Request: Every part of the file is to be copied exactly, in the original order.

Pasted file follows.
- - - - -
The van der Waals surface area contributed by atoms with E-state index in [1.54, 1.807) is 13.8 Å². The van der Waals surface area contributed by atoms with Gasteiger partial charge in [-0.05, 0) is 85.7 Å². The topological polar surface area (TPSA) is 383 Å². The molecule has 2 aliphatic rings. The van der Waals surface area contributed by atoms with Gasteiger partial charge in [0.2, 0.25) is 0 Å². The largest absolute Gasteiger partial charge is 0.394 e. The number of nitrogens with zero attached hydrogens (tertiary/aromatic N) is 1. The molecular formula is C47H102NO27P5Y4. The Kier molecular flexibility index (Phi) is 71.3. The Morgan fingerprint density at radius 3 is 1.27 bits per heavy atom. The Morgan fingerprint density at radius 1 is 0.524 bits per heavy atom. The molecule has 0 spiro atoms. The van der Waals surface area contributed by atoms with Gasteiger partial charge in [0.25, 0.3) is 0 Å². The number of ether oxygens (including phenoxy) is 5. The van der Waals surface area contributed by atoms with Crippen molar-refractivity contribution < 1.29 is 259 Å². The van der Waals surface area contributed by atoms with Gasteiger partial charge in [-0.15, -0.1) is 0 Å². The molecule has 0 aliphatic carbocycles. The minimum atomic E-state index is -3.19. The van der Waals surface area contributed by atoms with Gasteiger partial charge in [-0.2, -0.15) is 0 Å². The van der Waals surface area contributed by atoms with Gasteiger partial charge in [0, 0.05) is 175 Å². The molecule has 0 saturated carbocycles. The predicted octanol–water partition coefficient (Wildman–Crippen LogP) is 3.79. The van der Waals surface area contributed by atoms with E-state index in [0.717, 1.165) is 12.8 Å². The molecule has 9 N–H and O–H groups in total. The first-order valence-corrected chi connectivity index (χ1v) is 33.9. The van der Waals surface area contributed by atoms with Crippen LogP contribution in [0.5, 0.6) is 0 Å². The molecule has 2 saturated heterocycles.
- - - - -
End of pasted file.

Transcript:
The van der Waals surface area contributed by atoms with E-state index in [1.54, 1.807) is 13.8 Å². The van der Waals surface area contributed by atoms with Gasteiger partial charge in [-0.05, 0) is 85.7 Å². The topological polar surface area (TPSA) is 383 Å². The molecule has 2 aliphatic rings. The van der Waals surface area contributed by atoms with Gasteiger partial charge in [0.2, 0.25) is 0 Å². The largest absolute Gasteiger partial charge is 0.394 e. The number of nitrogens with zero attached hydrogens (tertiary/aromatic N) is 1. The molecular formula is C47H102NO27P5Y4. The Kier molecular flexibility index (Phi) is 71.3. The Morgan fingerprint density at radius 3 is 1.27 bits per heavy atom. The Morgan fingerprint density at radius 1 is 0.524 bits per heavy atom. The molecule has 0 spiro atoms. The van der Waals surface area contributed by atoms with Gasteiger partial charge in [0.25, 0.3) is 0 Å². The number of ether oxygens (including phenoxy) is 5. The van der Waals surface area contributed by atoms with Crippen molar-refractivity contribution < 1.29 is 259 Å². The van der Waals surface area contributed by atoms with Gasteiger partial charge in [-0.15, -0.1) is 0 Å². The molecule has 0 aliphatic carbocycles. The minimum atomic E-state index is -3.19. The van der Waals surface area contributed by atoms with Gasteiger partial charge in [-0.2, -0.15) is 0 Å². The van der Waals surface area contributed by atoms with Gasteiger partial charge in [0, 0.05) is 175 Å². The molecule has 0 saturated carbocycles. The predicted octanol–water partition coefficient (Wildman–Crippen LogP) is 3.79. The van der Waals surface area contributed by atoms with E-state index in [0.717, 1.165) is 12.8 Å². The molecule has 9 N–H and O–H groups in total. The first-order valence-corrected chi connectivity index (χ1v) is 33.9. The van der Waals surface area contributed by atoms with Crippen LogP contribution in [0.5, 0.6) is 0 Å². The molecule has 2 saturated heterocycles.